Science, God’s Gift to Mankind

periodic table
“Science can purify religion from error and superstition; religion can purify science from idolatry and false absolutes. Each can draw the other into a wider world, a world in which both can flourish.”
Pope St. John Paul II, Letter to Rev. George Coyne,S.J., Director of the Vatican Observatory.

I need to vent my spleen.  Why?  I’ve been reading anti-science articles in a number of blogs and web postings.   Were these written by those who had engaged in science, done research, or at the very least, were knowledgeable in the history and philosophy of science, I could regard them with more respect.  The articles maintain to one degree or another that the scientific enterprise is incompatible with Catholic teaching.  They conflate the intellectual discipline of science with “scientism.”

I will grant that there are scientists (and most of these are also ignorant of the history and philosophy of science) who advocate “scientism,” the doctrine that science explains everything one needs to know about the world.  As I’ve explained in many articles, I do NOT subscribe to this view. (See these articles: “Faith as a Scientist, Faith as a Catholic;”“Why? Questions God can answer but science can’t;”God, Beauty and Symmetry in Science;”Which is real—science or God?” amongst others.)

Now I haven’t meant this post to be a shameless exercise in self-promotion,  although it seems to have turned out that way.  :>(     What I must emphasize is that there are many scientists who are faithful Catholics and many famous scientists who believe in God.   Indeed, if you look at eminent scientists who were priests (for example,  LeMaitre and Mendel) you’ll see that Catholic doctrine is not an obstacle to doing great science.


When I first thought about this article, I was tempted to call anti-science Catholics Luddites.  The original Luddites were British weavers who, in the early 19th century, destroyed machinery that was taking their livelihood away.  Nowadays the term refers to those against new technology.   Accordingly, it would probably be a misnomer to apply the term to these anti-science Catholic bloggers.   Clearly they use computers and, I would guess, smartphones with GPS, amongst other technological goodies.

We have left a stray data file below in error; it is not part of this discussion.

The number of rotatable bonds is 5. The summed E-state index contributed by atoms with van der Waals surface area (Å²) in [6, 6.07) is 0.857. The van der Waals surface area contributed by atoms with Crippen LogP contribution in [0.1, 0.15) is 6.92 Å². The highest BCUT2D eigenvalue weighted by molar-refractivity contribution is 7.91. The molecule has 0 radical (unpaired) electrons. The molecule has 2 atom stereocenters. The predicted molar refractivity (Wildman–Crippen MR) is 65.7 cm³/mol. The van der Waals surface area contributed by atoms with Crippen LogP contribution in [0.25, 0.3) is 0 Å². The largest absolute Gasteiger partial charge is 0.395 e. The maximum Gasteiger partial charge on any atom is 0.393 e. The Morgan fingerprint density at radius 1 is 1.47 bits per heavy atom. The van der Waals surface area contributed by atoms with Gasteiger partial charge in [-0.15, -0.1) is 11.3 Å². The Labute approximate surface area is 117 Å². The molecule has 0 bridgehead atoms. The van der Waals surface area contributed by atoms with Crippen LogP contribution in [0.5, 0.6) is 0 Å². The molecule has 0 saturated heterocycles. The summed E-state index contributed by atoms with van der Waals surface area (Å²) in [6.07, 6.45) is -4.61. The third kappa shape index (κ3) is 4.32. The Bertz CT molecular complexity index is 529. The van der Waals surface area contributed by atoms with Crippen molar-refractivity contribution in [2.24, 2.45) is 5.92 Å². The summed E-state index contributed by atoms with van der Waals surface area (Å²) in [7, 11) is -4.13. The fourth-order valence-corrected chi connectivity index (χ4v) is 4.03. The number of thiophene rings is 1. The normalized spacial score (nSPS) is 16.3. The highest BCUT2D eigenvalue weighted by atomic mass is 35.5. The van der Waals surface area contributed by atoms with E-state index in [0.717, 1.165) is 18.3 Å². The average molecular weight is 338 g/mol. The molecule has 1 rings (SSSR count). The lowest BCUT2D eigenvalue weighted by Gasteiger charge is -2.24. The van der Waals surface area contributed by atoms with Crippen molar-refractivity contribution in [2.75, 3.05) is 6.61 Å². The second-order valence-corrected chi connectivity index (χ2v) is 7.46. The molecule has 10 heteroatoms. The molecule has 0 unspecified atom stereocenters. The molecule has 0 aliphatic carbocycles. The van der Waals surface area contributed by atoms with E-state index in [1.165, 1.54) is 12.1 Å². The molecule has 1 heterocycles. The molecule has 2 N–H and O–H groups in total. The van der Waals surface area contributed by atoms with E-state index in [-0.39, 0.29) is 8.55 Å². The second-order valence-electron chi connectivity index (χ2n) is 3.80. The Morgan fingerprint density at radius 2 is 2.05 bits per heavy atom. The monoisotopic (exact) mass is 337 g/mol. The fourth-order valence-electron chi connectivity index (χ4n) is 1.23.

The image to the left (from Wikimedia Commons) depicts the satellite constellation that enables GPS, presumably used by anti-science bloggers.  It requires corrections based on special and general relativity theory if positions are to be accurate (i.e. not be in error by several miles—see this fine Youtube video).

And, God forbid, should any of them fall prey to disease—including current pandemic threats— I would imagine that they would be willing to use the tools of modern medicine, which involve scanners, genetic analysis and immunotherapy.

There seems to be a contradiction.  These anti-science catholics believe in technology, but not in the theories on which that technology is based.  They’re cafeteria scientism advocates, picking and choosing which scientific propositions are credible.

The general public listens to public preachers of scientism, Bill Nye and the like (who have not been practicing scientists) and, ignorant of how science actually works, believe these advocates.  So the public also fails to understand what science truly tells us about ourselves and the world.


Here’s the problem: the public, these anti-science writers and many scientists themselves, don’t know what science is all about.  Education  could solve this problem.   And  by education, I don’t mean teaching how to calculate the trajectory of a cannon ball or how to balance chemical equations. To use Fr. Jaki’s apt phrase, I mean demonstrating “The Limits of a Limitless Science.” . This would be done by teaching the history of science, to show that science demands experimental confirmation of theories, that science is mutable (unlike Catholic dogma and doctrine):  theories like the caloric theory of heat or the ether as the medium for the propagation of light, or Newtonian mechanics have been superseded by new theories and these new theories are supported by new empirical evidence, experiments or observations.

So, here’s another shameless plug to explain this in more detail: “Why Catholics Should Learn about Science.”    But if you’re on a crusade I guess it’s ok to be shameless.  Will this crusade be successful?  I’m not sure. I’ve been at it for several years, and I’m now in my 10th decade, although I hope  psalm 92 (KJV) applies: “They shall still bring forth fruit in old age; they shall be fat and flourishing.” (One of those adjectives certainly applies to me; I’ll let the reader guess which.)


I hope that those who believe in a literal interpretation of Genesis will learn what science really says about evolution, both of the universe and of man.   And with that knowledge they will understand that science is a gift from God, to help us comprehend the wonder of ourselves and our world:

 “I will praise thee; for I am fearfully and wonderfully made: marvellous are thy works; and that my soul knoweth right well.” Psalm 139:14 (KJV)


The heavens declare the glory of God; and the firmament sheweth his handywork. Psalm 19:1 (KJV)


I was surprised to see the featured image, originally chosen by me for an article about the evolution of the universe, used as a featured image for an article about scientism.  The image depicts the creation of the elements from nuclear reactions in giant stars and their spread through the universe when the stars go Nova. And that sequence of element formation depends on an improbable process, the “Triple Alpha Process,” enabled by God, the Intelligent Designer.   This essential component of cosmological evolution is totally the opposite of  scientism.

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